The ceremonial drill to be used at funerals was committed to print in February 1943 when DFR A.6. Deaths and Funerals was first published. However the funeral exercises, including the reversed arms, had been in use since the early days of the Irish state. The article (pictured right) printed in October 1925 in the Army publication of the time, An tÓglách, refers to the symbolism of the funeral exercises.

  Search a complete set of An tÓglách 1918-1933

View this article in its original context (PDF link below)

DFR A.6. Deaths and Funerals was reviewed and reprinted in December 1962 but no changes were made to the drill. Flick through the interactive copy of the Defence Forces Regulation, right. Details of the funeral exercises start at page 17.

When revision of the drill was again considered in 1968 the Director of Training recommended against altering it. One of his recommendations was that the drill had been used at President Kennedy's funeral which gave it a greater historical significance.

Letter from D/Training outlining his recommendations for retaining the Defence Forces' Ceremonial Drill
Letter from D/Training outlining his recommendations for retaining the Defence Forces' Ceremonial Drill

Search through the images, below to see the Irish Army Funeral Drill demonstrated by Sgt Feeney, 2 Motor Squadron. This demonstration shows the newly introduced FN rifle rather than the Lee Enfield rifle used by the Cadets at Arlington.

The Lee Enfield rifle was issued to soldiers of the Permanent Defence Forces from the 1920s until the early 1960s. It continued in use with the FCÁ until the mid 1980s.

By November 1963 the FN had replaced the Lee Enfield No 4 Mk 2 as the standard issue rifle in the Defence Forces. However the Cadets were still using the Lee Enfield for ceremonial purposes.

Lee Enfield Rifle No 4 Mark II
Lee Enfield Rifle No 4 Mark II

The Aftermath

After the funeral the Cadets had some time for a whistle-stop tour of Washington D.C., visiting the Lincoln Memorial, Capitol Hill, The White House and the Washington Memorial. They also returned to Arlington National Cemetery with President de Valera, who laid a wreath at Kennedy's grave and viewed the eternal flame lit by Jackie Kennedy the previous day.

In some cases entrance fees were waived for the Cadets, at the airport in New York prices were reduced in shops, and two cadets reported that a stranger had asked for the honour of paying for their meal.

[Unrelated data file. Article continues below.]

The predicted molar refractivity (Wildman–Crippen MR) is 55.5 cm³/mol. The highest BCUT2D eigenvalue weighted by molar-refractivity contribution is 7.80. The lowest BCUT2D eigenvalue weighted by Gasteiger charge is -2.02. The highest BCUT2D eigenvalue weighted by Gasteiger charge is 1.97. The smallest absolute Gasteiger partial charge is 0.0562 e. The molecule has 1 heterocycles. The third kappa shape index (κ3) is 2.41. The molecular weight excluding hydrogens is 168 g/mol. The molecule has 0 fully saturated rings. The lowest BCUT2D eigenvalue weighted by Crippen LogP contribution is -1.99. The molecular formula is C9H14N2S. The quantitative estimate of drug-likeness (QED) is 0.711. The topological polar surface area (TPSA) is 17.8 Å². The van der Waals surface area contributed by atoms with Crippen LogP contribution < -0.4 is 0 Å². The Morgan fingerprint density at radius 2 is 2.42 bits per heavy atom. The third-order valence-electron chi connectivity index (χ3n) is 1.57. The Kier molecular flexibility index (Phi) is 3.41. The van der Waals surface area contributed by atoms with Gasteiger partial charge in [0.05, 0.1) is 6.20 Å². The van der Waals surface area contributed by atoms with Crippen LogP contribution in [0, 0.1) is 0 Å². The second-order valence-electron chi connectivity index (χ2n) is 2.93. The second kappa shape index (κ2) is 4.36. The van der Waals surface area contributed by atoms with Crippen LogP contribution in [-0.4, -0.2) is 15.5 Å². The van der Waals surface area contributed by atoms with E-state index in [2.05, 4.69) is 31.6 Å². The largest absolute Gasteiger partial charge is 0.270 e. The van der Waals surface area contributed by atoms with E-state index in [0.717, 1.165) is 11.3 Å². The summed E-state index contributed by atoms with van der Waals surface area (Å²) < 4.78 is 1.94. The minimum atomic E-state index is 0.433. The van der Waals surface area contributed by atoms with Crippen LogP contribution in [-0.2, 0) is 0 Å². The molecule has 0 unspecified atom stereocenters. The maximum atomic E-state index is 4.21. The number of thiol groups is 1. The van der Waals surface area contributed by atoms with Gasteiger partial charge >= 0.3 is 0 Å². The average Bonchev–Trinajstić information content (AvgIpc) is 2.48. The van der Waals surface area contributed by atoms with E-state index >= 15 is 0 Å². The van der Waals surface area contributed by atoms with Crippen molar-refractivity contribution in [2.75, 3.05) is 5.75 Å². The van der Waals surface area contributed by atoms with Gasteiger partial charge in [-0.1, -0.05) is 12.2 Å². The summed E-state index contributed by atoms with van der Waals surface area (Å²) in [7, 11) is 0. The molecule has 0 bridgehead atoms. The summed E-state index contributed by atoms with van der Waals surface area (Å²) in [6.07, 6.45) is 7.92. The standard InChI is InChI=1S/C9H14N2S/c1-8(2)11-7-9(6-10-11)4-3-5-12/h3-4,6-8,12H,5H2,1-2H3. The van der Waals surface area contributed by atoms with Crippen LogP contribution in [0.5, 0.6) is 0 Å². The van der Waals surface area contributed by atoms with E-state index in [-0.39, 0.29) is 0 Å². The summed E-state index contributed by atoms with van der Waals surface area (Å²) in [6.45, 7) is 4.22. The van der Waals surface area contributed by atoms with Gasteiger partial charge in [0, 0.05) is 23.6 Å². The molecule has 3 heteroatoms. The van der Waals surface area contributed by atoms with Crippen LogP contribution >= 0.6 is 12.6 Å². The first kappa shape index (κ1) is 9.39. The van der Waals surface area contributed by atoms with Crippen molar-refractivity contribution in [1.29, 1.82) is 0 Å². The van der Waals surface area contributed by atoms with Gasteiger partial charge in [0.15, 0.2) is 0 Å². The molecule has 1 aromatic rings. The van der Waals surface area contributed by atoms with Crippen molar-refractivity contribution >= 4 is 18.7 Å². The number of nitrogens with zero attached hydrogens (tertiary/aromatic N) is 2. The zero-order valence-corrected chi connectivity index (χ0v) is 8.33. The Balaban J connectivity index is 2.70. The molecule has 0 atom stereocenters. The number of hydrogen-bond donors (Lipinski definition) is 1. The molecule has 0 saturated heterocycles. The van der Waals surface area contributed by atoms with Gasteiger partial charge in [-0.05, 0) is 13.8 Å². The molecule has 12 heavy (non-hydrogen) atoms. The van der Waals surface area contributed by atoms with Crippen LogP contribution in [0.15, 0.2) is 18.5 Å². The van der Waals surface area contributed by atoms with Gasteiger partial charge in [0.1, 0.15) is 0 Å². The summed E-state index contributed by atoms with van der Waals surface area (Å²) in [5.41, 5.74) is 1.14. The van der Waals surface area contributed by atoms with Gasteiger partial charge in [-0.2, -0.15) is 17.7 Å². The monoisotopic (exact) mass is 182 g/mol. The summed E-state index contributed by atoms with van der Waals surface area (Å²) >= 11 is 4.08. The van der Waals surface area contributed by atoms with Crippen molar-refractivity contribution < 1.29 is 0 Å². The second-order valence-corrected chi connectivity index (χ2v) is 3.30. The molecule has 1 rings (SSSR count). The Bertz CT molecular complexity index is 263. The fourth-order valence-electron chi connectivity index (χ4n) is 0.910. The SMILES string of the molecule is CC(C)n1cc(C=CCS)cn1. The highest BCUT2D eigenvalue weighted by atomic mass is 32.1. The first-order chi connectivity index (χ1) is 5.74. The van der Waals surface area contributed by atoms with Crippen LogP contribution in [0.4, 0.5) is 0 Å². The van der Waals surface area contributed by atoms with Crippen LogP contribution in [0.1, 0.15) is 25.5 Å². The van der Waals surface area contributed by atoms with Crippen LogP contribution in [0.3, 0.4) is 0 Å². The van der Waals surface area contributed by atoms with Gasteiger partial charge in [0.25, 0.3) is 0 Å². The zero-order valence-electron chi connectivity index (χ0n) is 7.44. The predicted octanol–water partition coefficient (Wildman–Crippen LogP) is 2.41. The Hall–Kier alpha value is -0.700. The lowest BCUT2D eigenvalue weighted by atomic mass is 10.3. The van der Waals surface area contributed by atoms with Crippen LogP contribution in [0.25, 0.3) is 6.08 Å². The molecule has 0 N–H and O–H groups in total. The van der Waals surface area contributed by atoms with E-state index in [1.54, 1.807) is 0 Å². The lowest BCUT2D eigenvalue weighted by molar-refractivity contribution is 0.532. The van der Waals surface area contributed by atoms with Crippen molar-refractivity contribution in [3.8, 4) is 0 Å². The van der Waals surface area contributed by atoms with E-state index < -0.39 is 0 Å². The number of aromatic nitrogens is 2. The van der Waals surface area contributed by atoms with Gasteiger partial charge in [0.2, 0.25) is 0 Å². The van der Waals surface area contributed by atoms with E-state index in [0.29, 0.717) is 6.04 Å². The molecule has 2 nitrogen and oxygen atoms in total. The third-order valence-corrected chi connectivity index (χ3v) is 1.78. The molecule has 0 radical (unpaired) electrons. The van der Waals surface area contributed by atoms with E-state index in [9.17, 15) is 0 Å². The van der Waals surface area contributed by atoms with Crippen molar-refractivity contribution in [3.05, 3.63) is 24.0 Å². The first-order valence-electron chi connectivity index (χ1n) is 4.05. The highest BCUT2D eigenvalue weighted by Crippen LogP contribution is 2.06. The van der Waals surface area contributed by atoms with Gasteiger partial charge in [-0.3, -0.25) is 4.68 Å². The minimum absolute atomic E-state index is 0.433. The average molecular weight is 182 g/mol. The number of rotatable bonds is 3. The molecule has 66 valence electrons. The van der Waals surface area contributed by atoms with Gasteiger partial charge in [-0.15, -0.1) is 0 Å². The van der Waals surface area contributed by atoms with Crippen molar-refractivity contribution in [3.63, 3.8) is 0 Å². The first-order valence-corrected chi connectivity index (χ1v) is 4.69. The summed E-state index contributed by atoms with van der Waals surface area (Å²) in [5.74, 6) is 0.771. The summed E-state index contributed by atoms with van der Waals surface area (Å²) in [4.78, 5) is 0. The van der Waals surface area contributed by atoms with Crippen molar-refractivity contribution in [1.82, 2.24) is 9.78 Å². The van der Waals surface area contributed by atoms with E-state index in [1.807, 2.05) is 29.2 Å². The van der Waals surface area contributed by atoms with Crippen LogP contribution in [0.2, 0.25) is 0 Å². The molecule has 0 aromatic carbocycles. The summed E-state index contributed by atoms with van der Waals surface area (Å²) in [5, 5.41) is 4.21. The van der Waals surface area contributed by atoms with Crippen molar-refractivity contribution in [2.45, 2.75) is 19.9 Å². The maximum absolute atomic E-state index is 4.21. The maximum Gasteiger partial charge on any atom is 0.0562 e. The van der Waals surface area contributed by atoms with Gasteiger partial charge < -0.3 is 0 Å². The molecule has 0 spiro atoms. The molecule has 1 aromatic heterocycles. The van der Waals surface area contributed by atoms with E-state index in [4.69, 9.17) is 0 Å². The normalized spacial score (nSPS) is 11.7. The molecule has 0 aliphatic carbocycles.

The Irish party flew home from New York on Tuesday evening 26th November.

On their arrival back in Ireland the 37th Cadet class returned to the Curragh Camp to resume their training. The impact that their Guard of Honour had became more apparent in the days and weeks that followed. Letters of congratulations and appreciation came from Irish men and women in Ireland and in America, from public bodies, private companies, former and serving military personnel and from young children.

Read through the correspondence, below, to gain an impression of the esteem in which the cadets were held. Samples of letters received by the Defence Forces, the Minister of Defence and the President in praise of the Cadets

Any reference to private addresses have been redacted to protect the identity of the correspondents. Letters were received from Ireland, England and across the United States: Arizona, California, Delaware, Georgia, Kansas, Maryland, Massachusetts, Nevada, New York, Ohio, Oklahoma, Pennsylvania, Tennessee, Virginia and Washington.

Read more detailed correspondence, below, to find out about the Cadets' Christmas present from Colgate-Palmolive Ltd or the Irish visit of the Mayor of Cambridge, Massachusetts in 1964.

The Cadets were given a copy of the publication "Four Days: The Historical Record of the Death of President Kennedy". Colonel Fergus Marshall (retd.) kindly loaned his copy to Military Archives several years ago. The signatures of the members of the 37th Cadet Class are recorded inside the back cover of this book. Click on the image, below, to view the names of members of this historic class.